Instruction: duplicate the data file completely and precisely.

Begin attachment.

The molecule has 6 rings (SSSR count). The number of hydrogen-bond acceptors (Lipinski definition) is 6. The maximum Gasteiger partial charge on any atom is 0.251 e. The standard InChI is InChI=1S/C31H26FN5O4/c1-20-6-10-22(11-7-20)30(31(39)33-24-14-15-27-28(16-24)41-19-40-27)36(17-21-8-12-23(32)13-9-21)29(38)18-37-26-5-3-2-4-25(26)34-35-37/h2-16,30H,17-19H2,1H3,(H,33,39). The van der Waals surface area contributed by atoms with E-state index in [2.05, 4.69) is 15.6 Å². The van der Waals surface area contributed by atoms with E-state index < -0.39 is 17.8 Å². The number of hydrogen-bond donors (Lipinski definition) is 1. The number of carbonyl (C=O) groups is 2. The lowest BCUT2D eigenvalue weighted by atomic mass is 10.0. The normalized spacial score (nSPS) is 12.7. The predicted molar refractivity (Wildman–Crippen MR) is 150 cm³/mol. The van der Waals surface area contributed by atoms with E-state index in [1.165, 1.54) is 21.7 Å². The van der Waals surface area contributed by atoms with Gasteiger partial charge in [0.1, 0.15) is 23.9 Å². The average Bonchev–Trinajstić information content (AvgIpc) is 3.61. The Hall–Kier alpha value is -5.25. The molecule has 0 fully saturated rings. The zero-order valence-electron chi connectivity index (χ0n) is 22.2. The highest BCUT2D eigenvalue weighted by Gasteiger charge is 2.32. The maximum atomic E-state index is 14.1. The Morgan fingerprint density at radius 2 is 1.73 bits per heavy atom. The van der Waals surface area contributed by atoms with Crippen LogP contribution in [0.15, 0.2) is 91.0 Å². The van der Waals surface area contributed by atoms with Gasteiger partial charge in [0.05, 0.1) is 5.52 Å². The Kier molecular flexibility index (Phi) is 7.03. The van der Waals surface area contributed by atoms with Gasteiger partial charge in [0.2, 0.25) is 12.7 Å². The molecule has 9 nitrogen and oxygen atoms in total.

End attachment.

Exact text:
The molecule has 6 rings (SSSR count). The number of hydrogen-bond acceptors (Lipinski definition) is 6. The maximum Gasteiger partial charge on any atom is 0.251 e. The standard InChI is InChI=1S/C31H26FN5O4/c1-20-6-10-22(11-7-20)30(31(39)33-24-14-15-27-28(16-24)41-19-40-27)36(17-21-8-12-23(32)13-9-21)29(38)18-37-26-5-3-2-4-25(26)34-35-37/h2-16,30H,17-19H2,1H3,(H,33,39). The van der Waals surface area contributed by atoms with E-state index in [2.05, 4.69) is 15.6 Å². The van der Waals surface area contributed by atoms with E-state index < -0.39 is 17.8 Å². The number of hydrogen-bond donors (Lipinski definition) is 1. The number of carbonyl (C=O) groups is 2. The lowest BCUT2D eigenvalue weighted by atomic mass is 10.0. The normalized spacial score (nSPS) is 12.7. The predicted molar refractivity (Wildman–Crippen MR) is 150 cm³/mol. The van der Waals surface area contributed by atoms with E-state index in [1.165, 1.54) is 21.7 Å². The van der Waals surface area contributed by atoms with Gasteiger partial charge in [0.1, 0.15) is 23.9 Å². The average Bonchev–Trinajstić information content (AvgIpc) is 3.61. The Hall–Kier alpha value is -5.25. The molecule has 0 fully saturated rings. The zero-order valence-electron chi connectivity index (χ0n) is 22.2. The highest BCUT2D eigenvalue weighted by Gasteiger charge is 2.32. The maximum atomic E-state index is 14.1. The Morgan fingerprint density at radius 2 is 1.73 bits per heavy atom. The van der Waals surface area contributed by atoms with Crippen LogP contribution in [0.15, 0.2) is 91.0 Å². The van der Waals surface area contributed by atoms with Gasteiger partial charge in [0.05, 0.1) is 5.52 Å². The Kier molecular flexibility index (Phi) is 7.03. The van der Waals surface area contributed by atoms with Gasteiger partial charge in [0.2, 0.25) is 12.7 Å². The molecule has 9 nitrogen and oxygen atoms in total.